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Potentially Gifted Child

By Inderbir Kaur Sandhu, Ph.D

Q: Hi. I'm from the Philippines. I have a son who at the age of 3 years and 3 months old already knows the things listed below. I just wonder if these traits make him gifted or advanced? Is there any difference between the two? I am also writing this because he is soon to start schooling next year when he's 4 and we haven't decided about the school yet. Because we want a Christian school for him at the same time a school that will cater his needs specially in his state of capabilities. We're thinking of homeschooling but we know that EQ should also be taken into consideration.

Most of the time he's really in the mood to study most specially when it's a new topic, you can easily get his attention but sometimes really not in the mood. We want to really maximize his potential and to not idle it. Because maybe in the longer run, if we don't focus on it, he might get bored and might just put his potentials to rust. Thank you so much. I hope to hear from you. :) Looking forward to your advice.

  • complete alphabet

  • phonics

  • can read 3 to 4-letter words

  • shapes (2d and 3d. (ex: a ball is a sphere not a circle. box is a cube not a square.)

  • very good at sorting

  • different colors

  • 40 flags of different countries (if you ask him what's the color of a particular flag, he knows without looking at it.)

  • the digestive system (he knows all the internal organs and even the flow of the digestive system)

  • can name three muscles on the face

  • opposites (we did not teach him that. we were surprised he already knows)

  • can count up to 100

  • knows all the planets in the solar system even the dwarf planets. He can recite it in order and backwards. He can identify which planet is which even when the color is different from one book to another. (even if it's black and white) -he knows a lot of trivia in the solar system (e.g. What are the satellites of Mars? What is the 5th planet? Doesn't take him a second to answer. You may be confused with the planets but not him.)

  • He loves books. He likes bookstores. Sometimes he just likes to run around, sometimes he reads.

  • He gets frustrated when he commits a mistake. He wants everything that he does to be perfect even if it's just his first time.

  • He's impatient when he thinks he can't do something.

  • He talks like an adult sometimes.

  • He remembers everything you tell him.

  • He's very energetic, bubbly, and has a sense of humor that makes him adorable.

  • Has a very large scope of imagination (he even said that the coral reef rock is like an artery.)

  • He can be moody at some point.

  • He has a very long attention span. One time, we just caught him watching a documentary in Youtube.

  • He has a lot of interest. He likes animals, anything that has to deal with science, arts and crafts...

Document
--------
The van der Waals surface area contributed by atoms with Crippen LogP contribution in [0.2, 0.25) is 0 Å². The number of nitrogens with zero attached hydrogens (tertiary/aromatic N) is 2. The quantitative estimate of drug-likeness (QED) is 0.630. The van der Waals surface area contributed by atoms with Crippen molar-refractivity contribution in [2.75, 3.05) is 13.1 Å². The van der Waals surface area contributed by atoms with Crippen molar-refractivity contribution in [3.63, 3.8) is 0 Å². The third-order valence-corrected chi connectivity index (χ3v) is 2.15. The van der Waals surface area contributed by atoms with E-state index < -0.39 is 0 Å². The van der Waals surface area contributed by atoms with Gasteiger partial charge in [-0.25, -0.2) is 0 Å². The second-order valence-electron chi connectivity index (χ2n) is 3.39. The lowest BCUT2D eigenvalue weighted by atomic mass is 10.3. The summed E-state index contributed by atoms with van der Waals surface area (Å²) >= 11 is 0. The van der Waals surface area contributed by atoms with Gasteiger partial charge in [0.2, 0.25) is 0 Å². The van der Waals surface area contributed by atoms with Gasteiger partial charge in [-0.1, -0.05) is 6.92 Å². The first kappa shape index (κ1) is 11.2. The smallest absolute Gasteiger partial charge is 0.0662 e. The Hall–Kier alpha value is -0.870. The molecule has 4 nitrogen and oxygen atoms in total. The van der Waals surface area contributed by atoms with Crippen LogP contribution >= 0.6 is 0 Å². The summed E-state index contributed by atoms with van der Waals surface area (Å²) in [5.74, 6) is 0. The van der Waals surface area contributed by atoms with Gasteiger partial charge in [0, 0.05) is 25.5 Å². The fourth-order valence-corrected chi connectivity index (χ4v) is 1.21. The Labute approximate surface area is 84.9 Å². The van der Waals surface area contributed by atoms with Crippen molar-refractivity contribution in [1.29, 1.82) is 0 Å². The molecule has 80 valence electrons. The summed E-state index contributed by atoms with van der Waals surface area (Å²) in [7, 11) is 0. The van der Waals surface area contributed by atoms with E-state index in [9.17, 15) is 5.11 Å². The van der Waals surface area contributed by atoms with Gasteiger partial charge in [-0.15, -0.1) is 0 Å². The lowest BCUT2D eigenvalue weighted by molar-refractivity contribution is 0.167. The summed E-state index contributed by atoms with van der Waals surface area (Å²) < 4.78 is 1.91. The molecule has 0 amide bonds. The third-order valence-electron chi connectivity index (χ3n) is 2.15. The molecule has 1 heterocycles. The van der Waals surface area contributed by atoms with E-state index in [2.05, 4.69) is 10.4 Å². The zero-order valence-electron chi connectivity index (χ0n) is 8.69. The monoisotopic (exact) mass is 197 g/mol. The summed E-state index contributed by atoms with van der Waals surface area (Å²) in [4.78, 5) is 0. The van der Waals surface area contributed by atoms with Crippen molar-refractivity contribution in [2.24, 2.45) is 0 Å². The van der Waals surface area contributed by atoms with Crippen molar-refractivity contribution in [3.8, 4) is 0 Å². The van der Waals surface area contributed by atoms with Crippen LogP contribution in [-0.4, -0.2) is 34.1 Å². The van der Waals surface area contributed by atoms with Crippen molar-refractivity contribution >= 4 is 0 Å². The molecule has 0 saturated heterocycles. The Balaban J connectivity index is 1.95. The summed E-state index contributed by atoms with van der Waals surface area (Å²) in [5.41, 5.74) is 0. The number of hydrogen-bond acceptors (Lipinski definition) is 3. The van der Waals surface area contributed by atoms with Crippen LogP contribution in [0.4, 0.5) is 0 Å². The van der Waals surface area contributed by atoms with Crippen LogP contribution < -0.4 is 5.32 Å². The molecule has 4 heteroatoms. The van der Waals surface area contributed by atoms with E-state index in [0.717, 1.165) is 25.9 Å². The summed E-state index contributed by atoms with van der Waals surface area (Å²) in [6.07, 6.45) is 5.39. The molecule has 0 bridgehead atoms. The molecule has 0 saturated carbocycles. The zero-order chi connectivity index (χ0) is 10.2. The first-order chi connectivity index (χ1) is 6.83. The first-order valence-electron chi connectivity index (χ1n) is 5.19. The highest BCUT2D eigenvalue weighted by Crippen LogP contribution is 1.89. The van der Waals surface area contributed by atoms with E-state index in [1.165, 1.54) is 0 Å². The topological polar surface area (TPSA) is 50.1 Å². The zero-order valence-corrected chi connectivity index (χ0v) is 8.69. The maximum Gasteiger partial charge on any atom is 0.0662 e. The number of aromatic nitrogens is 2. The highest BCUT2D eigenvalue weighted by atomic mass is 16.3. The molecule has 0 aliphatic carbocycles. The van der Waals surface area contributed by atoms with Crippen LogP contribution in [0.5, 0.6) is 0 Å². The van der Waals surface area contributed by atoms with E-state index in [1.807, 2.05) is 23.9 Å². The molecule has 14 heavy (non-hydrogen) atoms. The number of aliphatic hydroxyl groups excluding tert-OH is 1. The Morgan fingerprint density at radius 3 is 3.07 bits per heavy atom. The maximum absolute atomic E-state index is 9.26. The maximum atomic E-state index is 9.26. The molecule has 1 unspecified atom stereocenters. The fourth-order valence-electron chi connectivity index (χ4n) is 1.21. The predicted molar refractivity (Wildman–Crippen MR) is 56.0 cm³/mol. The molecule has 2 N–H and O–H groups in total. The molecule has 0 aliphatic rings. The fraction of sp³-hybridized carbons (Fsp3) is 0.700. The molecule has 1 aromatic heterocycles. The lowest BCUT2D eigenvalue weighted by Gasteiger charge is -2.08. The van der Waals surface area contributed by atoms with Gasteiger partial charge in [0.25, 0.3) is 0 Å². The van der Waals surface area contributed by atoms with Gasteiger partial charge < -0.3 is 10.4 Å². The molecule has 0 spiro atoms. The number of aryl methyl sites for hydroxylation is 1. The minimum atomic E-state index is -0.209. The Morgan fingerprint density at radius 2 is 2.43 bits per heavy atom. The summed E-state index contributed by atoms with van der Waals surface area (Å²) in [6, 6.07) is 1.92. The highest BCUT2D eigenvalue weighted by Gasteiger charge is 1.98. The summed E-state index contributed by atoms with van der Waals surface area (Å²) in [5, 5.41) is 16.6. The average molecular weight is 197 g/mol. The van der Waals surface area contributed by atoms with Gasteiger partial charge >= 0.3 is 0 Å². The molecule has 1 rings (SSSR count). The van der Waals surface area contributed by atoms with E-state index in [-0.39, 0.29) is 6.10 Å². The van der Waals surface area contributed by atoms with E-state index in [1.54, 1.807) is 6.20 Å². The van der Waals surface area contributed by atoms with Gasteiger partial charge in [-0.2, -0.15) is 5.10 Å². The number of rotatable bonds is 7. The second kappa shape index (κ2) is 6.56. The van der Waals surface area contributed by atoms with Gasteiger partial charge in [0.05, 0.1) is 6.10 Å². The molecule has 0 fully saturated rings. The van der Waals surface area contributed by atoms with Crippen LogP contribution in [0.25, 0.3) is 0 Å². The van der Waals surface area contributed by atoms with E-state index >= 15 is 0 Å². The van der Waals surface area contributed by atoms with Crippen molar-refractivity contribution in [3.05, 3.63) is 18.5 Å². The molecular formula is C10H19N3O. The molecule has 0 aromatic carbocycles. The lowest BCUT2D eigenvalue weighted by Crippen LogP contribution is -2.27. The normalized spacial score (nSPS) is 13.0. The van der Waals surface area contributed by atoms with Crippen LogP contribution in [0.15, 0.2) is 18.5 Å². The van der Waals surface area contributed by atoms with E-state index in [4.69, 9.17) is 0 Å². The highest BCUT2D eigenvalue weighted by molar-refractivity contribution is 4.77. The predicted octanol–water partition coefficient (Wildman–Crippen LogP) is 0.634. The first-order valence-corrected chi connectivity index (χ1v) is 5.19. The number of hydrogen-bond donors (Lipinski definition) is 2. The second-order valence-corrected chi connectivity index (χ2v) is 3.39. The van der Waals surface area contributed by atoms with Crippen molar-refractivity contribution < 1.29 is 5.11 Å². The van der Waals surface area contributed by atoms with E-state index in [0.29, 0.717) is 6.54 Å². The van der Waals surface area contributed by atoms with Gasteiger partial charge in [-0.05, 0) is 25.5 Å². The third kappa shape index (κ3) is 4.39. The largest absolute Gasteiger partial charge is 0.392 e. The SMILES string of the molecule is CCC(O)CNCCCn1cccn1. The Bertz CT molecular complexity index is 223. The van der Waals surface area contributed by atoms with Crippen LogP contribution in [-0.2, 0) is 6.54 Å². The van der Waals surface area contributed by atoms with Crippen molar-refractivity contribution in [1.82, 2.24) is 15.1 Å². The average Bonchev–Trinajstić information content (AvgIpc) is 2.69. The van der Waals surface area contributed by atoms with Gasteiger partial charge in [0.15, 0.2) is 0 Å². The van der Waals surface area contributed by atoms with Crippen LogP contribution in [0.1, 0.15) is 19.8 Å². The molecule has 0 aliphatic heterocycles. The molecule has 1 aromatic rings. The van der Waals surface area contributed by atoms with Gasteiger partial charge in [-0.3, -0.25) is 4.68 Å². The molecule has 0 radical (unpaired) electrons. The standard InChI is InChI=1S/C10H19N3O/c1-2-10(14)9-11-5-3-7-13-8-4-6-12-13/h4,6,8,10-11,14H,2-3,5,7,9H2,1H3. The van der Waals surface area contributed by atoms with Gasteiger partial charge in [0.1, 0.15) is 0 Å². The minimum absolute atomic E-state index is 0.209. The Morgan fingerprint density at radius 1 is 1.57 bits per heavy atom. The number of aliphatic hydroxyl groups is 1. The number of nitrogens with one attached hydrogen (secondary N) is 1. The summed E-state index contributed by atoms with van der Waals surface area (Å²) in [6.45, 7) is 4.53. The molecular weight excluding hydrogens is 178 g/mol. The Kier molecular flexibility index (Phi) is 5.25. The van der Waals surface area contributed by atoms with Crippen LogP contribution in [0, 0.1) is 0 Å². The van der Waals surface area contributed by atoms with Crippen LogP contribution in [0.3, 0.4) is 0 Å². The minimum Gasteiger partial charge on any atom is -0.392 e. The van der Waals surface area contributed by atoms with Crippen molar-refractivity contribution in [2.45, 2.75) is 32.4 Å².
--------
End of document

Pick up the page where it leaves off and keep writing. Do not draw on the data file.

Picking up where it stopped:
• Sings short songs.

  • He's curious at all times. (ex: we collected rocks from the beach and when we're home, he asked me what specific kind of rocks were those.)

Thank you.

A: Your description does make me think that he may be potentially gifted based on age appropriate skills. Advanced is a term I use for young children who have mastered learning way ahead of their age with help and guidance from parents, teachers, etc. These days, with parents who are aware and dedicated, it may not be too difficult for children to be advanced as young children have a thirst for learning. These children may possible “even out” when they grow older. These days many young kids are able to memorise stuff – some due to excellent memories, others due to repetition. Most kids regardless of their gifts would be able to memorise many things with constant repetition. Gifted, on the other hand, is a term I use a little more carefully for children who display characteristics distinct to most gifted children – excellent memory, love for books/knowledge, heightened sensitivity in general, streak of perfectionism and a few more. Your description about your son indicates some of these. However, unless formal observation and testing is done, it is hard to tell for sure.

Home-schooling at this point may be too early as you have not given him the opportunity to try out play schools, which he may enjoy and learn much more. Children who are home-schooled are usually ones that have a large gap between their capacity to learn and what is being offered in school. Unless this is the case, which is not common at good preschools, it would be better to allow him with the early social exposure to enhance his social skills.

For schools, most play school focus on learning through play, which helps learning for any child. It will best to speak to the school about his progress and choose a play school that allows him to learn at his own pace rather than a rigid and structured system. At home, make sure his learning is always progressive, meaningful, stimulating and challenging. These are needs that should be catered for. Allow time for free-play rather than having structured learning. Remember, they learn best through play and it would be good if he can start to play with other children as well – even older children.

Look up the older newsletter for suitable and challenging activities. Enjoy him and do not worry whether he is gifted or not – you are on the right track and I am sure he will do well with your guidance. Happy parenting!


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